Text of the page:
A certain boldness and bravado are also witnessed in Heaven Knows What (2014). It’s not very often movies that chronicle the life of a junkie manage to do it in a way that isn’t plain oblique romanticizing. Heaven Knows What is partly based on the life of a heroin junkie from New Jersey, Arielle Holmes, who had a troubled romantic relationship with another addict named Ilya. The Safdie brothers, fascinated by her life, persuaded her to write an account of it which serves as the manuscript for the screenplay. Holmes plays Harley and the film-makers shot in the neighbourhoods she frequented using people she knew as secondary characters and a hidden camera to disguise their presence.

The result is a film that’s documentary-esque in its approach that explores a junkie’s oscillation between neediness and self-denial. Buddy Duress, who plays a character who seems to want to help Holmes but is often exasperated by her pathetic hankering for dope and money, is a special feather in the cap of this film’s strong acting credits. The only critique that comes to mind is that the world of junkies is ostensibly lacking doctors, police officers and family – bits of a junkie’s world that lends it true authenticity.

That being said, Safdie brothers, true to their roots, also delve confidently into bending genres by mixing their naturalistic intent with moments of hyper-stylization – whether it’s through Sean Price William’s relentless framing and long lens close-ups and framing New York as a character unto itself or moments of anger and violence interspersed with spontaneous dances at the corners of New York city streets. The Safdie brothers shine when documenting and dramatizing those on the fringes of a city like New York.

Daddy Longlegs, meanwhile, is a tender, non-judgmental portrait of a father, Lenny. Based loosely on the Safdie brother’s real father to two boys, who only gets to see his two sons for a few weeks in a year, his mission is to make every minute of that time count. It’s hard not to love Lenny as he does a hand-stand on a New York City sidewalk, climbs a fence in Central Park, comes out of a mugging largely unscathed all the while entertaining his sons or involving them in various laugh out loud schemes. Just as you’re falling in love with the character, the brothers unravel the charm to display his shortcomings which make us fairly worried for the kids. When he’s jailed overnight for graffiti-ing a wall near his apartment when he should’ve been taking care of the kids or the time, he’s unable to get out of a shift at the movie theatre. He then slips the kids a sedative so they won’t wake up while he’s out and worry. His charm soon turns reckless.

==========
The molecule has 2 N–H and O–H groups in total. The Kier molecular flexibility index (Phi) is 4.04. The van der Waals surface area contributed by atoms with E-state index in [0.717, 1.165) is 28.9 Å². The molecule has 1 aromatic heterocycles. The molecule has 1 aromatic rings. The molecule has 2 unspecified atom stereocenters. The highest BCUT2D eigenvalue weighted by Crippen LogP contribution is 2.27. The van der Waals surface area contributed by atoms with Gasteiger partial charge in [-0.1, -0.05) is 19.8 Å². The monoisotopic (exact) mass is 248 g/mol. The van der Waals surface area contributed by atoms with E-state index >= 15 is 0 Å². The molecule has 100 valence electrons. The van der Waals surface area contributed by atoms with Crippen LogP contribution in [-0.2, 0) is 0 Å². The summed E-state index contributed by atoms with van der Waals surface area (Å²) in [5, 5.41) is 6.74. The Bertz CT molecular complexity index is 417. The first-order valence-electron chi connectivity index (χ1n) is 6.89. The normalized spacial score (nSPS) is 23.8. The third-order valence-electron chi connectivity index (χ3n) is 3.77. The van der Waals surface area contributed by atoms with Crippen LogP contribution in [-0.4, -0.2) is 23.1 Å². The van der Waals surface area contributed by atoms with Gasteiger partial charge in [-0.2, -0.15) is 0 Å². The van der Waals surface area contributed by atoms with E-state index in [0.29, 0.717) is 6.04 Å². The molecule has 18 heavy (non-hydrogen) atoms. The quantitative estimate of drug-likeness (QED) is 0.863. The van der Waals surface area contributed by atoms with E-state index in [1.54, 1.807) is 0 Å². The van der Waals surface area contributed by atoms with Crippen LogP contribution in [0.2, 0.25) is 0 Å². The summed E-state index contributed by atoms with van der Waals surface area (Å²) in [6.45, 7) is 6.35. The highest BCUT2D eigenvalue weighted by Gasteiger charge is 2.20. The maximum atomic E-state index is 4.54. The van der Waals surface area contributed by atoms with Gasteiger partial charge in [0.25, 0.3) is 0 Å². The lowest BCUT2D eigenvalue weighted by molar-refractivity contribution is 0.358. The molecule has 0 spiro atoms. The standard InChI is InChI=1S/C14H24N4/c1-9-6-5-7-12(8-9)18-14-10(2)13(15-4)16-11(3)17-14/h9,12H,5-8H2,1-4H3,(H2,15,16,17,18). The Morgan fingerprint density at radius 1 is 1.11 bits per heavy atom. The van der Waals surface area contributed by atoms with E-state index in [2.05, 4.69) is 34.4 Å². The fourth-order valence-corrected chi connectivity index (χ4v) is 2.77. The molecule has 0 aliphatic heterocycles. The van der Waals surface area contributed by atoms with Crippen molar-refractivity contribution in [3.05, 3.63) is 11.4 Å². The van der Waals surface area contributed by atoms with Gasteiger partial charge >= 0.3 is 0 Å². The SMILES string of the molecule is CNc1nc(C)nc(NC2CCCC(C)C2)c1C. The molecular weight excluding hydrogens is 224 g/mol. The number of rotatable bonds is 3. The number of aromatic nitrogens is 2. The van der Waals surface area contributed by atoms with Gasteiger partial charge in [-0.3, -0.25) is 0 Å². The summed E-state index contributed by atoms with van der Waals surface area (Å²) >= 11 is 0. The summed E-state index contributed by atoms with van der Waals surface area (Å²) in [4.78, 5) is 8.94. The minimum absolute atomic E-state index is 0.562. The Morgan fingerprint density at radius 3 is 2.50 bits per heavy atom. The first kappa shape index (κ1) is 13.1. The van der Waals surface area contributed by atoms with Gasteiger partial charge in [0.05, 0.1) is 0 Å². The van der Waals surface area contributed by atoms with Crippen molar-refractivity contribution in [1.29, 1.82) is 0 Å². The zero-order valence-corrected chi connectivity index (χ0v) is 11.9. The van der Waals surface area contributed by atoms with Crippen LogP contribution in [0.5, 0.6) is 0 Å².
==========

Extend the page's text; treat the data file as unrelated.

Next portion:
However, Lenny is as real as they come, and it’s hard not to love for him, even if he is only a tad more responsible than the boys. It’s a sweet film rendered with a sharp eye but empathy for both the characters and a city that’s often unforgiving. The Safdie brother’s semi-autobiographical film is shot with their usual style with improvised dialogues, close-ups and multiple perspectives without being too obvious about it.

Their first feature film, The Pleasure of Being Robbed, started as a commercial for the Kate Spade handbag company eventually became a movie about a kleptomaniac named Eleonore. We follow her around New York City and watch her ramble about; it’s listless and meandering, but charming in its own way. Josh Safdie has a role as Eleonore’s friend who goes with her on a road trip to Boston in a stolen car. At just about 68 minutes, it challenges the definition of a full-length feature but makes up for it by being a charming indie title, suffused with the spirit of the French New Wave of the early sixties and Safdie’s sure command of tone.

The Safdie brothers have a few signatures in their arsenal. Like how they push mainstream actors into unconventional, challenging roles (Pattinson, Sandler), how they derive heavily from unscripted, improvised dialogue, their affection for New York that doesn’t cross into rose-tinted glasses, their characters who’re both equally likeable and reprehensible, the absurdity of the images they use that underlie the desperate senselessness of their characters, and an immersive experience that propels the audience right into the various odysseys the Safdie brothers go on through their characters.